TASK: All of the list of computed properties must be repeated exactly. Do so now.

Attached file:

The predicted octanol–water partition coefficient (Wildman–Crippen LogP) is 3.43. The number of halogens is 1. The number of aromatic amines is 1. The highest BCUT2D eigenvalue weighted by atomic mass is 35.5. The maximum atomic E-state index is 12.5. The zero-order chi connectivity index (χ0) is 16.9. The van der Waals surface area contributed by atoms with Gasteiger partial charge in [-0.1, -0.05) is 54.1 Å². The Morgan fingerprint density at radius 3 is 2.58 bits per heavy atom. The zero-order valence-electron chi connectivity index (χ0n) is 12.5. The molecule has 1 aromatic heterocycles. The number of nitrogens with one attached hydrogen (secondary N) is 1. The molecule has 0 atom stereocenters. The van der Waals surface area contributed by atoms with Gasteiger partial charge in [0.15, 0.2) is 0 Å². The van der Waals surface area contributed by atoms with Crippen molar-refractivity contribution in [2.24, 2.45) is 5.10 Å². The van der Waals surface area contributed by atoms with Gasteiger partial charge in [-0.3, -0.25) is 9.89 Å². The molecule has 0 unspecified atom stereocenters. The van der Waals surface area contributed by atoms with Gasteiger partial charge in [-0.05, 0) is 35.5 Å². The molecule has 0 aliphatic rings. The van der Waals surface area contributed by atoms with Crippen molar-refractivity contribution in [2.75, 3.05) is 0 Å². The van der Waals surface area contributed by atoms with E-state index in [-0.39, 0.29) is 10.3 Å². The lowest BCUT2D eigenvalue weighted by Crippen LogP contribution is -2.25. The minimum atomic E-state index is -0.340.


The predicted octanol–water partition coefficient (Wildman–Crippen LogP) is 3.43. The number of halogens is 1. The number of aromatic amines is 1. The highest BCUT2D eigenvalue weighted by atomic mass is 35.5. The maximum atomic E-state index is 12.5. The zero-order chi connectivity index (χ0) is 16.9. The van der Waals surface area contributed by atoms with Gasteiger partial charge in [-0.1, -0.05) is 54.1 Å². The Morgan fingerprint density at radius 3 is 2.58 bits per heavy atom. The zero-order valence-electron chi connectivity index (χ0n) is 12.5. The molecule has 1 aromatic heterocycles. The number of nitrogens with one attached hydrogen (secondary N) is 1. The molecule has 0 atom stereocenters. The van der Waals surface area contributed by atoms with Gasteiger partial charge in [0.15, 0.2) is 0 Å². The van der Waals surface area contributed by atoms with Crippen molar-refractivity contribution in [2.24, 2.45) is 5.10 Å². The van der Waals surface area contributed by atoms with Gasteiger partial charge in [-0.3, -0.25) is 9.89 Å². The molecule has 0 unspecified atom stereocenters. The van der Waals surface area contributed by atoms with Gasteiger partial charge in [-0.05, 0) is 35.5 Å². The molecule has 0 aliphatic rings. The van der Waals surface area contributed by atoms with Crippen molar-refractivity contribution in [2.75, 3.05) is 0 Å². The van der Waals surface area contributed by atoms with E-state index in [-0.39, 0.29) is 10.3 Å². The lowest BCUT2D eigenvalue weighted by Crippen LogP contribution is -2.25. The minimum atomic E-state index is -0.340.